Wednesday, May 31, 2017
The Protestant who wrote the greatest book about American Catholicism | Catholic World Report - Global Church news and views
“No, I am not a Catholic, and I do not think I shall become one,” she responded to a faithful reader in October, 1931. Yet, she continued, she saw the Church as something much more than a mere tool for her stories. The Church, she believe, was good and wholesome in and of itself, regardless of what she did or did not write regarding it. “If the external form and ceremonial of that Church happens to be more beautiful than that of other churches, it certainly corresponds to some beautiful vision within. It is sacred, if for no other reason than that is the faith that has been most loved by human creatures, and loved over the greatest stretch of centuries.” A year later, she wrote another reader, noting: “I am a Protestant, but not a narrow minded one.” Could any institution but the Catholic Church “have brought the beliefs of the early church across to us through the anarchy and brutality that followed the fall of the Roman Empire” through the age of Martin Luther? Several years later, in a somewhat humorous vein, she expressed frustration to her sister that one could not enter a Protestant church late at night for prayer and peace. “The Catholics seem to be the only people who realize that in this world grief goes on all night.”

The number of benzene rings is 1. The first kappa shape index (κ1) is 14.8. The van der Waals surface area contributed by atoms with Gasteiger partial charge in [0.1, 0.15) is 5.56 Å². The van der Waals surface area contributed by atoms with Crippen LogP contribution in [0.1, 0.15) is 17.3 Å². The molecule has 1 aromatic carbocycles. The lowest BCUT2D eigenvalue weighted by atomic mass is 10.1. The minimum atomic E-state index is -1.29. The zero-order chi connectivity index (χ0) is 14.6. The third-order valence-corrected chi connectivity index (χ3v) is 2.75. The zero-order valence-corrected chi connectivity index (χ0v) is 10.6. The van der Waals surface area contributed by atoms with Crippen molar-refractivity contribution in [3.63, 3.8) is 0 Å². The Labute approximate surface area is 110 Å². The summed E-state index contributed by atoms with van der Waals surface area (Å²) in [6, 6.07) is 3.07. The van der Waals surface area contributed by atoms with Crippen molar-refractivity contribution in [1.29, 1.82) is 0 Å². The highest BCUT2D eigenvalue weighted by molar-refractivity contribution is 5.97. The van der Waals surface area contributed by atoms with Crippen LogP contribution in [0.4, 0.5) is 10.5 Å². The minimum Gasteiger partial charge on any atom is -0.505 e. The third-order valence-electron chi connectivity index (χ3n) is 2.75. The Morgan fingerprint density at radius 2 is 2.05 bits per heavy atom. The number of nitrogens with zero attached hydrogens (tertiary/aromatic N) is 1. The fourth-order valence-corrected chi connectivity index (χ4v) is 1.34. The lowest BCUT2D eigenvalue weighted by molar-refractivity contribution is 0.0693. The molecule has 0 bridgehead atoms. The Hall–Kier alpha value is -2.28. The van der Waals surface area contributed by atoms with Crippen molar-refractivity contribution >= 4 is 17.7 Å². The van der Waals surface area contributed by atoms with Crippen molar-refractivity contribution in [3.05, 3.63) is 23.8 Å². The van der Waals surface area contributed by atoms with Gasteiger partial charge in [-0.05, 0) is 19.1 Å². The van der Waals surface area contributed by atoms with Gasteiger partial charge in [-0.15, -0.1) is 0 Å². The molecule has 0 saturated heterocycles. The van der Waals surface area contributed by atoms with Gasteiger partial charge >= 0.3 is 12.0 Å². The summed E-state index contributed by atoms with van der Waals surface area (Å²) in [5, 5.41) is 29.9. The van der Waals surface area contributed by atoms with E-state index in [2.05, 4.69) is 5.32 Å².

I'm re-reading Death Comes for the Archbishop for what seems like the fourth time, which probably means it's the seventh. Such a beautiful book and unlike some of Cather's books, not at all too depressing, as some of them are, but then I am easily discouraged. I thought Cather was perhaps, perhaps some sort of Catholic, but I see she was not. Very few Catholics have her insight into the faith.
One of the best things about her book is her enormous sensitivity to the landscape of the Southwest and its nuances. Even if you have little interest in religion, you might enjoy Archbishop just for its descriptions of the landscapes. She captures utterly what it is about the air of wild country and how Father Latour had grown to need it in his final days. Sometimes when the winds are blowing in from the desert, you can smell that air here in Jamul, on a warm day underneath the pines.